President George W. Bush said this would be a "moment of truth" for the world.
The problem is, to borrow a phrase, the U.N. Security Council can't handle the truth.
It couldn't handle the truth in Rwanda. It couldn't handle the truth in Kosovo. It shows no signs of being able to handle the truth in North Korea. And the Security Council has proved time and time again over the course of 12 years, most acutely in the past six months, that it can't handle the truth in Iraq.
The truth is, the world must decide whether it is acceptable, as we begin the 21st century, for a murderous dictator with ties to world terrorism to harbor chemical, biological and perhaps someday soon nuclear weapons - while harboring no scruples about using them.
The truth is, the world must have the courage to use force if necessary - and it has become necessary in this case - to divorce the dictator, Saddam Hussein, from those weapons.
The truth is, it doesn't take 12 years, or even six months, to surrender such weapons, or to document their destruction.
The truth is, there is no reason to believe that, given all the time and opportunities Saddam has been afforded to disarm, that another three weeks or three months will make a difference - except to give him more time to obfuscate, and perhaps even use such weapons.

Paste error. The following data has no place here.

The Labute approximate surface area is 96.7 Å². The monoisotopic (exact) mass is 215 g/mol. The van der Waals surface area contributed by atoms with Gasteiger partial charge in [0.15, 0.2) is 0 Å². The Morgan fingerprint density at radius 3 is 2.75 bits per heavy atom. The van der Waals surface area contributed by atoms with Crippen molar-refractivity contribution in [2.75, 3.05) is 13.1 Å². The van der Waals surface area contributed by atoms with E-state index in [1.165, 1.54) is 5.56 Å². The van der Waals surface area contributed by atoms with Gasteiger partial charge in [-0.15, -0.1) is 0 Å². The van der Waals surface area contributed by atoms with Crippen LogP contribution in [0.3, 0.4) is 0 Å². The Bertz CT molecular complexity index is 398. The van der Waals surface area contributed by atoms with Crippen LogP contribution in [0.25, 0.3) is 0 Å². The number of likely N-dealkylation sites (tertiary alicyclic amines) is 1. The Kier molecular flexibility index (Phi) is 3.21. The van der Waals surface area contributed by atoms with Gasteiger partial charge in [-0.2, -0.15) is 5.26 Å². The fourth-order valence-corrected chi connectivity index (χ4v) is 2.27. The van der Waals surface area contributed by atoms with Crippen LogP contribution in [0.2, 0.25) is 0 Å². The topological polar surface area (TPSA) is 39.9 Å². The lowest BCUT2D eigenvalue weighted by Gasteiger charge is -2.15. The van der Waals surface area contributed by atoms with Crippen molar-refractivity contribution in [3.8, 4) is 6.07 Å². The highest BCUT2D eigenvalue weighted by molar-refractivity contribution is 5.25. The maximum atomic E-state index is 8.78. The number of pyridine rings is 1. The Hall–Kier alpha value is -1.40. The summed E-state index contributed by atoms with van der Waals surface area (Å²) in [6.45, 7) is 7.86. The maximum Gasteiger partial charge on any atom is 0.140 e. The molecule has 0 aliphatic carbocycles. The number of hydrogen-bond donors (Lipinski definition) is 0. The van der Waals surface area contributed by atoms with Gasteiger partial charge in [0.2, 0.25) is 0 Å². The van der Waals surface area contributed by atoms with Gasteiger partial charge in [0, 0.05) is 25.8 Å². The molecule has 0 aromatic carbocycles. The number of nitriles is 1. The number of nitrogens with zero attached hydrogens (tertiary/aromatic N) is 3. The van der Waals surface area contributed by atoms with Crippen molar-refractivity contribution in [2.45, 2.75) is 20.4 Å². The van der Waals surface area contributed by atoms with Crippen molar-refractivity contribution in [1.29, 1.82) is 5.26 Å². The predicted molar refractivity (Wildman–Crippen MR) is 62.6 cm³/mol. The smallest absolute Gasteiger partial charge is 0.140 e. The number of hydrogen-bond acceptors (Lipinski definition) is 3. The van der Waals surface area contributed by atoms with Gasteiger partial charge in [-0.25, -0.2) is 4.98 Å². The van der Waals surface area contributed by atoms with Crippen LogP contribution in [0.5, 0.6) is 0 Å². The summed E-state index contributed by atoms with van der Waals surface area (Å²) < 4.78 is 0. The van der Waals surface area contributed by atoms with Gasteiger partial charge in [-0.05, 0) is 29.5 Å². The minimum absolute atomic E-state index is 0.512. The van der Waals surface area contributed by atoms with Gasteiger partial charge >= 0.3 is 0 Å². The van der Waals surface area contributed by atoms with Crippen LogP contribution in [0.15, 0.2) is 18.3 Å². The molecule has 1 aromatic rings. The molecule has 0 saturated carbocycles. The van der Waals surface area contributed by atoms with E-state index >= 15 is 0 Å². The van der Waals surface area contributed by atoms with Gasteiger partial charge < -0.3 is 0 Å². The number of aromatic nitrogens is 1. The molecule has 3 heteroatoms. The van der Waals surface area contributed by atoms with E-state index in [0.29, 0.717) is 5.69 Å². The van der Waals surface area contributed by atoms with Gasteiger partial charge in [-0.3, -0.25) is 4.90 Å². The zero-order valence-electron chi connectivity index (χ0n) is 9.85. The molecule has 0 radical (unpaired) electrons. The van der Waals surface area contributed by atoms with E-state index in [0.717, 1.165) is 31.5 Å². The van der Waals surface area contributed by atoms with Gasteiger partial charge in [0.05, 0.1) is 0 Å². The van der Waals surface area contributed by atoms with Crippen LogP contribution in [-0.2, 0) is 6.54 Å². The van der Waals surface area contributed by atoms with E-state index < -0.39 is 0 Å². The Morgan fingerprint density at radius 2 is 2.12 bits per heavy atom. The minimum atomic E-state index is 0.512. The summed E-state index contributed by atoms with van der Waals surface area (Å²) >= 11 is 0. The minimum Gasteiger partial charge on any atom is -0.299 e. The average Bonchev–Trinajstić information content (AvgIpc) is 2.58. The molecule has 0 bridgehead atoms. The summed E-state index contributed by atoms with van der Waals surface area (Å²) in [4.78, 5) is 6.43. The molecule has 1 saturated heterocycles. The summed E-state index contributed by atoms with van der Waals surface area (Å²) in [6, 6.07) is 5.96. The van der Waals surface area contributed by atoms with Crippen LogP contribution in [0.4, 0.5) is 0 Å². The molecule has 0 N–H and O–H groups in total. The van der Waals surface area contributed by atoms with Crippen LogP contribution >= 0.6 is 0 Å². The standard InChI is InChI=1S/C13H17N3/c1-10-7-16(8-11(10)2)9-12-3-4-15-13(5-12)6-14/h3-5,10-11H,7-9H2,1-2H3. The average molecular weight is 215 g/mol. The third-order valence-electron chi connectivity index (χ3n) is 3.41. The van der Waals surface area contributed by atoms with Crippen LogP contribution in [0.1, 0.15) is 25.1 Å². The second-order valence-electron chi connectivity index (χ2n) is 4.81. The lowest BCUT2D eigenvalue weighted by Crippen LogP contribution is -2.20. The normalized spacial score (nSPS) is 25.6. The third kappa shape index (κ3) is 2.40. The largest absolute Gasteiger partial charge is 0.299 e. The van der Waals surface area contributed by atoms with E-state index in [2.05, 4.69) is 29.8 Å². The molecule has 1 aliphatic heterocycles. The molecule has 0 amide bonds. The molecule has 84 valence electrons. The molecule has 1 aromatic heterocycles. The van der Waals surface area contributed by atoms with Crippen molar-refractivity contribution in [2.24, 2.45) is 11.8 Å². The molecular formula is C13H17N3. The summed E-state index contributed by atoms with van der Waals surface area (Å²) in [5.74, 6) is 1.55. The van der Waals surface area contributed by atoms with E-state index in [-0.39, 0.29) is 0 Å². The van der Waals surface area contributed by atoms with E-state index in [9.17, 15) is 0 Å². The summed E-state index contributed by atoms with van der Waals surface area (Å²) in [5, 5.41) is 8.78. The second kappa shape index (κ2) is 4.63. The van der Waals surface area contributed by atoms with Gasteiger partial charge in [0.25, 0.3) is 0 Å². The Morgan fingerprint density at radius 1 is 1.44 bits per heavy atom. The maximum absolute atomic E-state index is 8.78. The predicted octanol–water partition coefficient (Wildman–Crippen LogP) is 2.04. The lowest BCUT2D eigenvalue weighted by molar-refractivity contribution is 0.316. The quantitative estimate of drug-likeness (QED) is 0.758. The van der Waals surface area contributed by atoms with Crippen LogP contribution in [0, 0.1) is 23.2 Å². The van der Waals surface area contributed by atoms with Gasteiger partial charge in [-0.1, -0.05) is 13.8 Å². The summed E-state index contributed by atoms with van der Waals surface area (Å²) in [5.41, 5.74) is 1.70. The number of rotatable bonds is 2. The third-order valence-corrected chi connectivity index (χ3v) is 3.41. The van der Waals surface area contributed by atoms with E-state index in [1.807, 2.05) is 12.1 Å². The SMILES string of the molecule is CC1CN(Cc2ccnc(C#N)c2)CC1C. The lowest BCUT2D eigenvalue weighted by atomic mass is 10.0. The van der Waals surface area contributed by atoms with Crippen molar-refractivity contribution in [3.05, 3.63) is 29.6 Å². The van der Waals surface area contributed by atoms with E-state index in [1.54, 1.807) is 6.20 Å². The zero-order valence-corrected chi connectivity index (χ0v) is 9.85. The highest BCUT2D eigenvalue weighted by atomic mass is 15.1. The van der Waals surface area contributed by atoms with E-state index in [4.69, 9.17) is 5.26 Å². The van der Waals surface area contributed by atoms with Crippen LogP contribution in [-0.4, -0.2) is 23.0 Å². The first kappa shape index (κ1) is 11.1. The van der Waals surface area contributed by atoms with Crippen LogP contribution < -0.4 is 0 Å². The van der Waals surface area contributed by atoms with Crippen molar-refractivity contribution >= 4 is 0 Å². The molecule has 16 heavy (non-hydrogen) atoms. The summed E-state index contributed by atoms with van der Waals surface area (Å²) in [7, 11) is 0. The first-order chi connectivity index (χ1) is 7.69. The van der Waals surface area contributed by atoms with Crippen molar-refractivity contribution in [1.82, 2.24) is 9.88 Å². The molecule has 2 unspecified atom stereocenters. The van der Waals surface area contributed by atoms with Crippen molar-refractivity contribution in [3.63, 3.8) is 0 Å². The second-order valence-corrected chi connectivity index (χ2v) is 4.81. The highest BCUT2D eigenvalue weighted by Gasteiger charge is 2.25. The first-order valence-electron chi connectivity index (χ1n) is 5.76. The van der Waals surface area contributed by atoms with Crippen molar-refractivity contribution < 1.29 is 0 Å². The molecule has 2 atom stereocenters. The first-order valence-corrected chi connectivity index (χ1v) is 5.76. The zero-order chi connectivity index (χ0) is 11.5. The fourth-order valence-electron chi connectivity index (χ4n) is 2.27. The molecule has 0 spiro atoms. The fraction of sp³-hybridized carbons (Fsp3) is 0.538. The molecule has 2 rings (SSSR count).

The truth is, the first Gulf War never really ended; hostilities were ceased by the U.N. coalition, mercifully we might add, when Saddam Hussein agreed to a set of conditions, many of which he has blatantly violated, and which included the proscription of weapons of mass destruction.
The truth is, the French and others have been blinded to these truths by a combination of deep and nefarious financial entanglements with the regime of Saddam Hussein and the naive and mindless pacifism that, more than red wine, has come to symbolize France.
The truth is, this French-made dithering has only emboldened Saddam Hussein and encouraged his intransigence, rendering him the hope - realistic, sadly - that ultimately the U.N. Security Council wouldn't have the fortitude to act to enforce its oft-stated and unanimous mandate to disarm.
The truth is, while misguided protesters demonize President Bush and his so-called "rush to war," few leaders in history have done more to avoid it - despite being attacked in an unprovoked fashion on Sept. 11, 2001. Meanwhile, no one in human history has had more of a warning - and more of an opportunity to choose peace - than Saddam Hussein. No one. Not at any time in the course of human events.
These are the indisputable truths that have brought us to this point. That the U.N. Security Council could not handle these truths does not make them any less true - or make the need to act on them any less urgent.